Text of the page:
“Funding is always a challenge, but branding I think is the biggest one. In order to be successful, a clear message of what we do and why we do it must be delivered …EVERY TIME. Connecting people to the message, to the cause, to the mission. It stems from being able to properly and quickly articulate the passion and objectives of the company. Everything from the website to the letterhead must accurately communicate the company.”
“Stay in the garage. Rent’s cheaper, bills are cheaper, the commutes easier. It really doesn’t matter where you work, as long as you are able to clearly define what you want to do, why you are doing it, and what benefit it is to the client/customer/donor.”
“My martial arts instructor has to regularly remind me to not ‘muscle’ the technique. It won’t work properly if you try to force it. It should just flow like ballet. That’s a real wisdom for business.” – Peter Rosenberger
Outsourcing the Resources
In addition to knowing what you want to do and why, entrepreneurs should also consider using the resources that they have at their fingertips, even if it seems unorthodox. Strategic partnerships can come from anywhere. STANDING WITH HOPE is no exception to this.
“We live near the headquarters of one of the largest private corrections corporations in the US (Corrections Corporation of America). Partnering with them, we developed a program at one of their facilities a few miles from our home. Inmates disassemble used prosthetic limbs for us. I call it ‘Operation Footloose.’ We use everything in the limbs but the socket, so they take it all apart.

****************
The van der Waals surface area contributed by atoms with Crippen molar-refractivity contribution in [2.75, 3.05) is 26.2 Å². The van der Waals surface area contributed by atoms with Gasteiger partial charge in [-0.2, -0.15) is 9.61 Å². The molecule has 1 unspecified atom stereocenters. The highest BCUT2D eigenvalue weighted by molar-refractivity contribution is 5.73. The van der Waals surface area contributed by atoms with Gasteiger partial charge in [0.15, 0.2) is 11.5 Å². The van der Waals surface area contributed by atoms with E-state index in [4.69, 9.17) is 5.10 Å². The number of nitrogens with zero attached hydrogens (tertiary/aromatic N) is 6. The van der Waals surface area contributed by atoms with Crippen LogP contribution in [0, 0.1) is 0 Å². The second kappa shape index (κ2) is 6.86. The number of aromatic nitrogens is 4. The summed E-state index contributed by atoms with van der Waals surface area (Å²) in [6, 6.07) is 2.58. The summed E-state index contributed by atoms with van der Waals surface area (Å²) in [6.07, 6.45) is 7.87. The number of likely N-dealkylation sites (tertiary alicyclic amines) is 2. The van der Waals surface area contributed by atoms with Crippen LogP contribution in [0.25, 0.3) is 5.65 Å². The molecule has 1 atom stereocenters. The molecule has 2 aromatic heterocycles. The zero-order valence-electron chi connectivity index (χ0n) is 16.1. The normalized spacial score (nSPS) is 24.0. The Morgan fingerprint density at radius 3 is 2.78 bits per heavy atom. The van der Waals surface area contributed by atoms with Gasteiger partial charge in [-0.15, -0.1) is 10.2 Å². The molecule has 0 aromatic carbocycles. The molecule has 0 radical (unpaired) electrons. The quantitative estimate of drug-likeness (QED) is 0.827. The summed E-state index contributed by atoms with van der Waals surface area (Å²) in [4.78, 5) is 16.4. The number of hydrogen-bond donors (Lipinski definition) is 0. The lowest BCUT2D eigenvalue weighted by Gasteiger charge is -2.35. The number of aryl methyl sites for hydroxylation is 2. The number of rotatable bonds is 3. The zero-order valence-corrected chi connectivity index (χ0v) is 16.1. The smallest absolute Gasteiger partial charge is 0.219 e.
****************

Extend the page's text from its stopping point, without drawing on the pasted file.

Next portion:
Volunteers do this for us. An inmate once said that he had never done anything to help anyone before in his life and now he’s proud to do something for people with disabilities. He’s actually helping people. What am I supposed to say to that? For entrepreneurs, it’s not normally a lack of resources but a lack of resourcefulness.”
“You’re not selling widgets or promoting a service. You’re offering solution. The non-profit I started provides prosthetic limbs to amputees in West Africa. I see firsthand with my wife how important quality prosthetic limbs are to amputees. I have a solution to a problem affecting people.
I provide a solution to donors who see a need and want to help address that need. My new book for caregivers of disabled/chronically/elderly loved ones comes out in Sept. I’m not selling a book, I’m offering a way for my fellow caregivers to have more peace of mind, stability in their life, and more meaningful relationship with others …and even with themselves. It’s a solution to a problem.”
Don’t Stop Believing
Okay, look past that bad Journey reference for a moment. Peter and Gracie Rosenberger have incredible stories to share. Gracie’s story is one of will, strength, and determination. Not only did she walk when her doctors told her that she wouldn’t be able to, but she also followed her dream of helping other amputees in West Africa by providing them with prosthetic legs. It is the epitome of inspiration that a woman who was going through struggles of her own can have the strength to help others as well.
However, it was Peter’s story that really struck a chord with me. His sacrifices and determination to make sure that his wife is cared for is what tugged at the heartstrings of this former caregiver. Their company, STANDING WITH HOPE, was formed and dedicated to helping amputees gain the ability to walk again. Meanwhile Peter’s business, CaregiverClub.net, gives practical help to caregivers in order for them to stay healthy. After all, caregivers can’t help anyone if they are in need of help too.
If you want to hear more about Peter’s inspiring story as a caregiver, check out his new book, Hope for the Caregiver. You can also listen to his podcasts on caregiverclub.net.